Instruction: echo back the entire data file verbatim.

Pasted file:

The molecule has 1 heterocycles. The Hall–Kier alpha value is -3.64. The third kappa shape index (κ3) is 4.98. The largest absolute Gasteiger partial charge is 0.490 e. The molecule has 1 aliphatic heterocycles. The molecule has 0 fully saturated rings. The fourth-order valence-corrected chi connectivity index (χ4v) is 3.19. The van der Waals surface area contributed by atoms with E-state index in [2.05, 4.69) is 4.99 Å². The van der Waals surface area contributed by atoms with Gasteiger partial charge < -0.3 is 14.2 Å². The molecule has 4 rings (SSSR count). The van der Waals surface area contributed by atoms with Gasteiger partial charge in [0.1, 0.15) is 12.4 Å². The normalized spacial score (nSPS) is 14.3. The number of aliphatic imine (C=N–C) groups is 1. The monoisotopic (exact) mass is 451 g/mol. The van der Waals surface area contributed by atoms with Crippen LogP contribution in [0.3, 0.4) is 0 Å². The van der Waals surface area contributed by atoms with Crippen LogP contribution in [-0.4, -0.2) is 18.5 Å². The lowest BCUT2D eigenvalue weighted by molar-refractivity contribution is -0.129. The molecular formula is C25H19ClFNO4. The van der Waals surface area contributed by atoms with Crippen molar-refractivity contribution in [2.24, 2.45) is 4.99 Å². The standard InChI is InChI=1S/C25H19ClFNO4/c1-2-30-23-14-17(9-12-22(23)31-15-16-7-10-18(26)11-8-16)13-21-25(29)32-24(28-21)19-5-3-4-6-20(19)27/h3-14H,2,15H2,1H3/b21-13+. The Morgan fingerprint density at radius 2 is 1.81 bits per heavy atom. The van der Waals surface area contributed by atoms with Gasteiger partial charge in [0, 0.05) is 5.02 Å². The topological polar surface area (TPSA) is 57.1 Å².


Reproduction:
The molecule has 1 heterocycles. The Hall–Kier alpha value is -3.64. The third kappa shape index (κ3) is 4.98. The largest absolute Gasteiger partial charge is 0.490 e. The molecule has 1 aliphatic heterocycles. The molecule has 0 fully saturated rings. The fourth-order valence-corrected chi connectivity index (χ4v) is 3.19. The van der Waals surface area contributed by atoms with E-state index in [2.05, 4.69) is 4.99 Å². The van der Waals surface area contributed by atoms with Gasteiger partial charge < -0.3 is 14.2 Å². The molecule has 4 rings (SSSR count). The van der Waals surface area contributed by atoms with Gasteiger partial charge in [0.1, 0.15) is 12.4 Å². The normalized spacial score (nSPS) is 14.3. The number of aliphatic imine (C=N–C) groups is 1. The monoisotopic (exact) mass is 451 g/mol. The van der Waals surface area contributed by atoms with Crippen LogP contribution in [0.3, 0.4) is 0 Å². The van der Waals surface area contributed by atoms with Crippen LogP contribution in [-0.4, -0.2) is 18.5 Å². The lowest BCUT2D eigenvalue weighted by molar-refractivity contribution is -0.129. The molecular formula is C25H19ClFNO4. The van der Waals surface area contributed by atoms with Crippen molar-refractivity contribution in [2.24, 2.45) is 4.99 Å². The standard InChI is InChI=1S/C25H19ClFNO4/c1-2-30-23-14-17(9-12-22(23)31-15-16-7-10-18(26)11-8-16)13-21-25(29)32-24(28-21)19-5-3-4-6-20(19)27/h3-14H,2,15H2,1H3/b21-13+. The Morgan fingerprint density at radius 2 is 1.81 bits per heavy atom. The van der Waals surface area contributed by atoms with Gasteiger partial charge in [0, 0.05) is 5.02 Å². The topological polar surface area (TPSA) is 57.1 Å².